Carmichael Dave on the Underground provided the actual terms of the last UFC offer to Fedor. In short: 6 fights for $30 million guaranteed, immediate title shot, promotional cut of PPV revenue to M1 over and above Fedor’s purse, Fedor allowed to wear as much M1 gear as he liked, yes to combat sambo. They turned this down.
Think about what their motives for doing so were.
EDIT: Apparently Carmichael Dave said on his show that he verified these numbers with M1 as well before reporting them.
There is a story…much as there is a house in New Orleans…going around about an additional request from Fedor’s side to have elbows on the ground banned for his fights. God knows if that one’s true, but it tells you something that it’s even believable. And if it is…I mean, seriously. These are not good faith negotiations, they’re a PR stunt, and a bad one at that.
Apparently that Fedor/M-1 presser today was a completely ridiculous affair, highlighted by Finkelchtein or someone suggesting that it was important for MMA to have competition to the UFC, so UFC should co-promote with M1 on all events with Fedor. They really said this.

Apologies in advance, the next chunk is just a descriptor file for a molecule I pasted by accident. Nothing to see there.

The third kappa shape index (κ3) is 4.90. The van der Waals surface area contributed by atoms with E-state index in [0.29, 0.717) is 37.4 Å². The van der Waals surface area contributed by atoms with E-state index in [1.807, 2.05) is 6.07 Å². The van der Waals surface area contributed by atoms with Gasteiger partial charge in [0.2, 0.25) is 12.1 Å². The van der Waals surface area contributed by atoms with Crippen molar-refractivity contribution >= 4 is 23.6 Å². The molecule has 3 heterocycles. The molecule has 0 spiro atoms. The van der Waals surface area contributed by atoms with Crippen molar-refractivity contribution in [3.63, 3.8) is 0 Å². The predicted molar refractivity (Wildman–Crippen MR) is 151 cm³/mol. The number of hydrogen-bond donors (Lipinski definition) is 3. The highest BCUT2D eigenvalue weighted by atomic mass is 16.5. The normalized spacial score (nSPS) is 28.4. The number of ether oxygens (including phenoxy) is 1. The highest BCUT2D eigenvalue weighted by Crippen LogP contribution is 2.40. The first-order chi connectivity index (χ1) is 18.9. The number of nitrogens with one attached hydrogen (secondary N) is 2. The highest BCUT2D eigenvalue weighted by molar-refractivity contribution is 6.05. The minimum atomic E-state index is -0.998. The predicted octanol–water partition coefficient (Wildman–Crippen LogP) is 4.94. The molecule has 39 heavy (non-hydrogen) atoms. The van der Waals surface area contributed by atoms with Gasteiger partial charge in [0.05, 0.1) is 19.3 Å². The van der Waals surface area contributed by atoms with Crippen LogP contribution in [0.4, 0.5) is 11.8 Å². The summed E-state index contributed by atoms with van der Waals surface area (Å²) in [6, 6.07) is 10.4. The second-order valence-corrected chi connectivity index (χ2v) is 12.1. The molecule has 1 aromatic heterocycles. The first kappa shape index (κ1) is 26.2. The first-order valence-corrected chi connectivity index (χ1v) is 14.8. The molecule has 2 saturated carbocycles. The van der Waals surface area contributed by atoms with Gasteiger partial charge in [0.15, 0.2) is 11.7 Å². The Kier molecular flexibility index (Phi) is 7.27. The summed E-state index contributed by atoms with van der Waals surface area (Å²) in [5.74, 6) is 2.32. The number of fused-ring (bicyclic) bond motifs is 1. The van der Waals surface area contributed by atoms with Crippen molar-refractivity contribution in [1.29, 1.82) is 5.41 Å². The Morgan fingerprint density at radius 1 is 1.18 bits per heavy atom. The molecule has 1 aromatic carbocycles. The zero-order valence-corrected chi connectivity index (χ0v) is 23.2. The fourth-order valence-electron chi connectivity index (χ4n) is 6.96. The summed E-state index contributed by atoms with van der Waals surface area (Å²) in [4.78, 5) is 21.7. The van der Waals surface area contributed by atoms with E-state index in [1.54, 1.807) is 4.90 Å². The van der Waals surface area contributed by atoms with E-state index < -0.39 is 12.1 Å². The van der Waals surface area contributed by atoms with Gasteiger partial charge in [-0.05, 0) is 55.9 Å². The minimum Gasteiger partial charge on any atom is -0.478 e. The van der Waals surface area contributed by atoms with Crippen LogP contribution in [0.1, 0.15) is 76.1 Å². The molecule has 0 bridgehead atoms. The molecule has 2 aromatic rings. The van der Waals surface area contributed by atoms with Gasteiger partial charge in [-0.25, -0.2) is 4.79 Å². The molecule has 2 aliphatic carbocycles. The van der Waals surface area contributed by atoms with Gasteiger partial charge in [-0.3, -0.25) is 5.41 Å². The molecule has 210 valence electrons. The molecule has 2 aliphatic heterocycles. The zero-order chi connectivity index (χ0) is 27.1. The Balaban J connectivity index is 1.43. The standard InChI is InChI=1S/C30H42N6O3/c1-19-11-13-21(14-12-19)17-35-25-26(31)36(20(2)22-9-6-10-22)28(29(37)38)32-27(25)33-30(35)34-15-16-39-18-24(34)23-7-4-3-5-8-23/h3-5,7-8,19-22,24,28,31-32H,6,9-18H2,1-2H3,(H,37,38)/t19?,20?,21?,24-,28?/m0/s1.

If you ever wonder why Fedor isn’t in the UFC, it’s not because Fedor’s scared or UFC isn’t paying enough, or because Fedor wants his SAMBO (which is an enormous red herring), or anything at all other than that the M1 people are intransigent crazies who at best don’t have a quarter of a clue, and at worst DO have a clue and also a completely separate agenda. Which of those it is I don’t know; I do know that if I were the UFC braintrust I’d be incredibly hesitant to do any kind of serious business with these people, especially if I didn’t need to. UFC doesn’t really need to; in the end that may be the most important factor.
It’s going to be very interesting to see what happens to Fedor 5-10 years after he retires.
“–The only thing we can say on the subject is that two different sources have told us negotiations between UFC and Fedor have fallen through again.”